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6. Next we’re making the tab for the other side of your strap. It’s made similarly to the strap. Fold under ⅝” of two opposite sides of the square (it doesn’t matter which two, just make sure they’re opposing), and iron the folds down. Then iron the entire tab in half, bringing the folded edges together. Sew these folded edges together with an edge stitch.

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7. With the tab done, we’re attaching it to the bag back. Grab your tab and loop it through your 2” square ring, folding the tab in half so the raw edges meet up. Then line up those raw edges with those on the bottom of your bag back, following the pattern guidelines. Baste the tab in place, sewing within the seam allowances, and now your bag will be ready for when we assemble and finish the strap!

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8. Now we’re starting to assemble the sides of your bag, the part that gives it depth. Grab your zipper, and layer it between one of your bag top pieces and its corresponding lining piece. Sew the three layers together along the zipper tape, using a zipper foot (if you have one – if not a regular foot is fine). You’ll notice the seam allowance is about ¼” to accommodate the width of the zipper tape. Press the fabric away from the zipper when you finish. Repeat this with the other side of the zipper and the other two bag top pieces.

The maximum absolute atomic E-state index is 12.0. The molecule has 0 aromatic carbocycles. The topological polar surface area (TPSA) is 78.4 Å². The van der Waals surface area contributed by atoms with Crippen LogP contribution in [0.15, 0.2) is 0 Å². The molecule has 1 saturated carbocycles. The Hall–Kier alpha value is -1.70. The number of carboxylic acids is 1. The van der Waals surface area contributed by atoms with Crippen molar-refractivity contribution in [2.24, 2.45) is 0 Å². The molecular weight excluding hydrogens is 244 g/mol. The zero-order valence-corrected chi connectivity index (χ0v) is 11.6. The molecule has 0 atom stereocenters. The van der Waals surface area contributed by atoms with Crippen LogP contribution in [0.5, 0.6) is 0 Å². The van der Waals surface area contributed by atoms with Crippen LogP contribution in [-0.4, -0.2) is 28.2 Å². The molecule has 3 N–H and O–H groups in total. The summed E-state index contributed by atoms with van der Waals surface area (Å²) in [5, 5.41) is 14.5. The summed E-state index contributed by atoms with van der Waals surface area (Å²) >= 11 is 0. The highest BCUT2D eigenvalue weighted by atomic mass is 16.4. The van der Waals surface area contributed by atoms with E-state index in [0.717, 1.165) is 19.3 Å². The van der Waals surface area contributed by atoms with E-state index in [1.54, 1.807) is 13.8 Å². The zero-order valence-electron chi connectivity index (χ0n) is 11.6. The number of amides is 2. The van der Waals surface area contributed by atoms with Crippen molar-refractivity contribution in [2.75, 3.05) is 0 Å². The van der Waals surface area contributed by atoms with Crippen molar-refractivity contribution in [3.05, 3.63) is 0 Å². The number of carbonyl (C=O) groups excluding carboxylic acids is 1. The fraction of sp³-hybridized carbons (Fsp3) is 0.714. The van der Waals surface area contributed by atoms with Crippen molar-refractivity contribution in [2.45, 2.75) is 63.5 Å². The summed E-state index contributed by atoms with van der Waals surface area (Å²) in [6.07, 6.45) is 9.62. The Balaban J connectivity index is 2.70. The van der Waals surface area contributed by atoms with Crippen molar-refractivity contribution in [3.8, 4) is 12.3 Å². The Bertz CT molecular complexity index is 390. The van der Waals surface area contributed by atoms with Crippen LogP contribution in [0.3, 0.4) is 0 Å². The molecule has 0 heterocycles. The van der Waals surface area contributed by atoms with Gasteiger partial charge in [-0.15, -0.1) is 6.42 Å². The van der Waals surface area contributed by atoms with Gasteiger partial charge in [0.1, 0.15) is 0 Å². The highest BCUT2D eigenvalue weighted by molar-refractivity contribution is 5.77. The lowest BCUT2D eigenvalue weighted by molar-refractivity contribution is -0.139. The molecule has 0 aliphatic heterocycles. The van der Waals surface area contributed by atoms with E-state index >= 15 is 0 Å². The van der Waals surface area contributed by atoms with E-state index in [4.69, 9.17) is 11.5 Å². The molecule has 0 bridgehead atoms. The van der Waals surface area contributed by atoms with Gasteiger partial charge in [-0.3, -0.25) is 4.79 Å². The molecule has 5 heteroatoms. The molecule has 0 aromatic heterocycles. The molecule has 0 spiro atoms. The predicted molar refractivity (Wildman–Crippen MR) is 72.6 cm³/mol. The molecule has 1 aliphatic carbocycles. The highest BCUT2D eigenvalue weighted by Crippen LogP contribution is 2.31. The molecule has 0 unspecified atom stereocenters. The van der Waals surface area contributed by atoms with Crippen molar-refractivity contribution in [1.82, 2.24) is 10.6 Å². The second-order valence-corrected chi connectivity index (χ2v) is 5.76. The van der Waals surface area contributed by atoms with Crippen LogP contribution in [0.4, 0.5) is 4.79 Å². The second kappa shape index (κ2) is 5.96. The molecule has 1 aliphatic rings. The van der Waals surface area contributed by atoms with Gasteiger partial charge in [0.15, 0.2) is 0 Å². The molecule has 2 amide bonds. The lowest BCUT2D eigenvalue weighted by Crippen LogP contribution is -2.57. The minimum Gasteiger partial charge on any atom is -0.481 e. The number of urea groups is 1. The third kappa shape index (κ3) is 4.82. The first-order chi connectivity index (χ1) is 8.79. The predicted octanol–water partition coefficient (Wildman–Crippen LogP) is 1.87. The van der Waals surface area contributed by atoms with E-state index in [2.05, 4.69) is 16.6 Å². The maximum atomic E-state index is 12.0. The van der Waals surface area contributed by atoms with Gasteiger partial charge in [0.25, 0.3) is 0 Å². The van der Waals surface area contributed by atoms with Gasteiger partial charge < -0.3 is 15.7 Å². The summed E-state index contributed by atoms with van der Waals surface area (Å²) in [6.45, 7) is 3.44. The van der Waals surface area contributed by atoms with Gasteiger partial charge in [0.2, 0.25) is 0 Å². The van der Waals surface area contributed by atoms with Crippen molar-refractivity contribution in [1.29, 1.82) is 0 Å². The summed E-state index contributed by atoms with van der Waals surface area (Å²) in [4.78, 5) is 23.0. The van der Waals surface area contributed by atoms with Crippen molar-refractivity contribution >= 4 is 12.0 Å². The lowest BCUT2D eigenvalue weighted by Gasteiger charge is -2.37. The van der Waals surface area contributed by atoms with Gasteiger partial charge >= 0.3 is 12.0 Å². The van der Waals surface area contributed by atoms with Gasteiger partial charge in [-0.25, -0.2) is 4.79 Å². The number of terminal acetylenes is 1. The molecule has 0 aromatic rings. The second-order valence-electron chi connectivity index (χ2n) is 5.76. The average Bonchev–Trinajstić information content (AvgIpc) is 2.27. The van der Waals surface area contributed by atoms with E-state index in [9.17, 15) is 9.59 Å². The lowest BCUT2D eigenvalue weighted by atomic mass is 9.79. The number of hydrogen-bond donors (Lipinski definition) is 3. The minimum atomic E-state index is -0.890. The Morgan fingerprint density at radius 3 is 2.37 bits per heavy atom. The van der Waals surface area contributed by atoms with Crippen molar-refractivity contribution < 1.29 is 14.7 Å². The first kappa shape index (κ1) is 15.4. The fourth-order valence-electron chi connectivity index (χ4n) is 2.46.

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9. When you complete your zipper section, you’ll next need to sew it to the rest of the bag sides. First, make sure your zipper slider is moved towards the middle of the zipper. Take one of the short ends of your top section, and layer it between the bag bottom and its corresponding lining piece with right sides facing. You might notice that either your bag top or bottom is wider than the other; this is usually due to the width of your zipper tape from the previous step. Feel free to trim one piece or the other to make them the same width.
Line up the raw edges and sew through them, being very careful when going through the zipper. Press the fabric away from the zipper. Repeat this with the other sides of your top section and bag bottom pieces. When you finish you should have a ring.